01 Mar A TO Z: 26 ISSUES TRANSITIONING VETERANS FACE #3
One’s experiences and reactions determine how he or she thinks in any situation. For example, a person who walked on eggshells around superiors, will program him or herself into being defensive in interviews or when dealing with authority. While another, who WAS the superior, expects to be treated with a certain etiquette and deference; therefore, he or she may be aloof. Defensive or aloof are communication killers with serious opportunity costs – often a job or relationship. These are known as “communication barriers,” which veterans need to overcome.
Knowing what to say and when is very important. Every soldier reacts to stress differently and having an understanding of how soldiers think is key. Whether in a work or home setting, different elements affect a veteran’s demeanor – both positively and negatively. This is not something to be afraid of, rather it’s something that needs to be understood. And one-size doesn’t fit all: each veteran is different. After all, no two veterans went through exactly the same things, with the same mix and the same perspective. Hence, just like two people at an accident see different things; two veterans in the same battle come away changed distinctly.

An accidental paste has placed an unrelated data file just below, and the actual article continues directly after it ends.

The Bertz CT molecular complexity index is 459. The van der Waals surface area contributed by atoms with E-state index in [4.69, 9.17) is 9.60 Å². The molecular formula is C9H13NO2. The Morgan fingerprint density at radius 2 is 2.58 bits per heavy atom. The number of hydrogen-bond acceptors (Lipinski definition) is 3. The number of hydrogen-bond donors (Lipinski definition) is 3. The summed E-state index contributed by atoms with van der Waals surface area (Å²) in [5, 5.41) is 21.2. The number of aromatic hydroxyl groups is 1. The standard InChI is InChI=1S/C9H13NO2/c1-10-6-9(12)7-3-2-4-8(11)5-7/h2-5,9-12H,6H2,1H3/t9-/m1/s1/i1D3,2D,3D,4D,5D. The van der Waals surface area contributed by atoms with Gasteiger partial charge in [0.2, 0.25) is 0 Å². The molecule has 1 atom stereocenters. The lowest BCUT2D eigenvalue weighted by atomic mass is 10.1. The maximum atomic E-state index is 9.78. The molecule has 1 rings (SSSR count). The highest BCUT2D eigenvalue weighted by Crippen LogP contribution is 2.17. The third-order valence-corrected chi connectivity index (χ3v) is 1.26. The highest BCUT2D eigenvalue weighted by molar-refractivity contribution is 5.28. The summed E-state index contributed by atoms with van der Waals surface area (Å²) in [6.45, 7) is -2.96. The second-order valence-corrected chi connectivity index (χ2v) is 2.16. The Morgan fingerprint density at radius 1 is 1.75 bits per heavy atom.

There are no cookie-cutter approaches to communicating with veterans. Sometimes, having a bad day could be due to a medical condition that a reasonable accommodation may alleviate. For example, if a person has a sensitivity to light, which cause him or her headaches, putting them in a low-light room could be the answer to helping them be productive.
It takes asking the little questions, in order to understand what to do. Having sensitivity training and awareness classes for veterans, their families and employers may have positive consequences. Having a mutually-beneficial work-life balance will enhance this transitional period. Moreover, the employer having realistic expectations during this phase is imperative.
There are few people as hardworking and mission oriented as a veteran. However, sometimes it takes patience in the beginning to realize this. For example, they may have medical appointments during work time, as they phase into their new normal. So a flexible schedule, allowing them to meet their responsibility to the job and receiving the care they need, may be the answer.
Communication is a two-way street. Messages are sent and but they’re also received. Training has to be made available to both parties (employers and vets), in order that realistic expectations, needs and goals are established – without bias or prejudice. There is a time and place for every appropriate conversation. Ensuring you take the time to have it with your veteran employee will save time and money, and provide a valuable asset to your team – a well-trained, hard-working soldier. Let’s help them adjust to being home again.